Thursday's announcement from House Majority Leader Kevin McCarthy, R-California, that he would not seek election as Speaker of the House came as a shock to nearly everyone - political watchers, the press, even most of McCarthy's Republican colleagues.
McCarthy, who's currently second-in-command under Speaker John Boehner, was widely expected to assume the top job after Boehner announced he would step down at the end of the month. But that plan hit a speedbump last week after McCarthy credited the House Select Committee on Benghazi with driving down the poll numbers of Democratic presidential candidate Hillary Clinton, providing fodder for Democrats who have long argued the committee is more interested in politics than fact-finding.
After a chorus of criticism from Democrats and Republicans alike, McCarthy took himself out of the running, saying he wanted to spare his members a tough vote and he wanted the GOP conference to unify.
It was a surprising turn of events, but not one without precedent: In 1998, House Republicans forced the ouster of then-Speaker Newt Gingrich because they were dissatisfied with the party's poor showing in the 1998 midterms. Gingrich's likely replacement, Louisiana Rep. Bob Livingston, was actually elected Speaker-designate by a majority of the House after Gingrich announced he would step down. But at the end of 1998, just weeks before he was set to assume control of the chamber in a new Congress, Livingston announced that he would not become Speaker and that he would resign from Congress altogether.
The reason? A risque magazine was preparing a story on the extramarital affairs of several politicians, including Livingston, and the congressman did not want to put his family or his colleagues through the stress such a report about a newly-installed speaker would cause. (Remember, this was all happening in the midst of the debate over impeaching then-President Bill Clinton, whom Republicans accused of lying under oath to cover up his own extramarital affair with a White House intern.)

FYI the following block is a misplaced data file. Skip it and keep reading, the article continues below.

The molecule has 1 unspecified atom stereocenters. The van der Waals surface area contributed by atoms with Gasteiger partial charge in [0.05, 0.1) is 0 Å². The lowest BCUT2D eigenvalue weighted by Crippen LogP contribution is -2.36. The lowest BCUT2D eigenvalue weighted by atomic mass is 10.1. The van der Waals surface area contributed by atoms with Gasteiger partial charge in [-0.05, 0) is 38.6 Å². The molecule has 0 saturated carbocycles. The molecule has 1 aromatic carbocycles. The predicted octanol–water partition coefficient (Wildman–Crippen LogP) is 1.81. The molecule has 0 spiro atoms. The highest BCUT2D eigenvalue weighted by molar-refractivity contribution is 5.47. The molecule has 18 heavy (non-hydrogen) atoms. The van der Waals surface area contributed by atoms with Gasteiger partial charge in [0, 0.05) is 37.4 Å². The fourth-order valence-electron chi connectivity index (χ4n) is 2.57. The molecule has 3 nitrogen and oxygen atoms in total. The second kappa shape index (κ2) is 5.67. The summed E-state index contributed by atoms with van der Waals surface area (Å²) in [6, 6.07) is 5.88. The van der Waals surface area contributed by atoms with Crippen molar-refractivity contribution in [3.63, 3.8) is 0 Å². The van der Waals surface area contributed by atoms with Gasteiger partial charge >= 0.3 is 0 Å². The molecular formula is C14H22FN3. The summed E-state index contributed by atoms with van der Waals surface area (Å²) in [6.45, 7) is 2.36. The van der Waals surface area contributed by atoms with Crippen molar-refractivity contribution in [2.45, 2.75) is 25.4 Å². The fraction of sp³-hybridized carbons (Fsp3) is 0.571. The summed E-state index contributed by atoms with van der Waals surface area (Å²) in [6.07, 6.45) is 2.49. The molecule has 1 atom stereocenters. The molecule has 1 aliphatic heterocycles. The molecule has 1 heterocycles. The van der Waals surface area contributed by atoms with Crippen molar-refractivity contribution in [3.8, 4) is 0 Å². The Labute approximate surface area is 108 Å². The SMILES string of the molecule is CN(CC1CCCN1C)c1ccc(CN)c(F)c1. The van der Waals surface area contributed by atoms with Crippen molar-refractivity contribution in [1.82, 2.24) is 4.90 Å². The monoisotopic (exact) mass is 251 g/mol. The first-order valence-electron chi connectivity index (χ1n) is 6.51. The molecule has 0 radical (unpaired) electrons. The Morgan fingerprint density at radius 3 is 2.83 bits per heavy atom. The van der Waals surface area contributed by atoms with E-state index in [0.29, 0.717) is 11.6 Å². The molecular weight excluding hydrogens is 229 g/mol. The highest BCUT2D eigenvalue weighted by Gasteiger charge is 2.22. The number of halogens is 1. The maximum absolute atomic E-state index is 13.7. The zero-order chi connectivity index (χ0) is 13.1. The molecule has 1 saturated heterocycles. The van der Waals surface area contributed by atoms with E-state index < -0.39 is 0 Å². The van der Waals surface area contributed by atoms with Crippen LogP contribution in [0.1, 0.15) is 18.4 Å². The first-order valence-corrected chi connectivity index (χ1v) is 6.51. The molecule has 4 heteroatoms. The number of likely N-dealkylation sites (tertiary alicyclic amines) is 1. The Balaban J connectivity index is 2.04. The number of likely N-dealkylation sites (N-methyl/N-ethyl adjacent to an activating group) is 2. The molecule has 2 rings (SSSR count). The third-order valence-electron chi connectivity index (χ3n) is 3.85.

Livingston acknowledged the truth behind the rumors, telling his Republican colleagues that he had occasionally "strayed from my marriage."
"I believe I had it in me to do a fine job," Livingston said in a floor speech. "But I cannot do that job or be the kind of leader that I would like to be under current circumstances." He then walked off the floor, leaving a chamber full of stunned colleagues in his wake.
After Livingston's exit, the fractured GOP turned instead to Illinois Rep. Dennis Hastert - a senior member of the conference who enjoyed a squeaky clean reputation and was well-liked by the party's various factions.
Some speculated at the time that Hastert would be a mere "caretaker" speaker, shepherding the GOP caucus through a transitional period while the rank-and-file settled on a new leader.
With McCarthy's decision to bow out, we're seeing similar calls for an interim speaker this time around - some Republicans have suggested such Capitol Hill veterans as Rep. Candice Miller, Rep. John Kline, or Rep. Hal Rogers could steer the GOP through the turbulent next few months before eventually handing over the reins of power.
Of course, anyone who accepts the job with the understanding that it comes with a built-in expiration date should consider Hastert's experience: Despite the chaos that preceded his elevation to the top job, Hastert held the post for seven years and eleven months, becoming the longest-serving Republican House Speaker in U.S. history.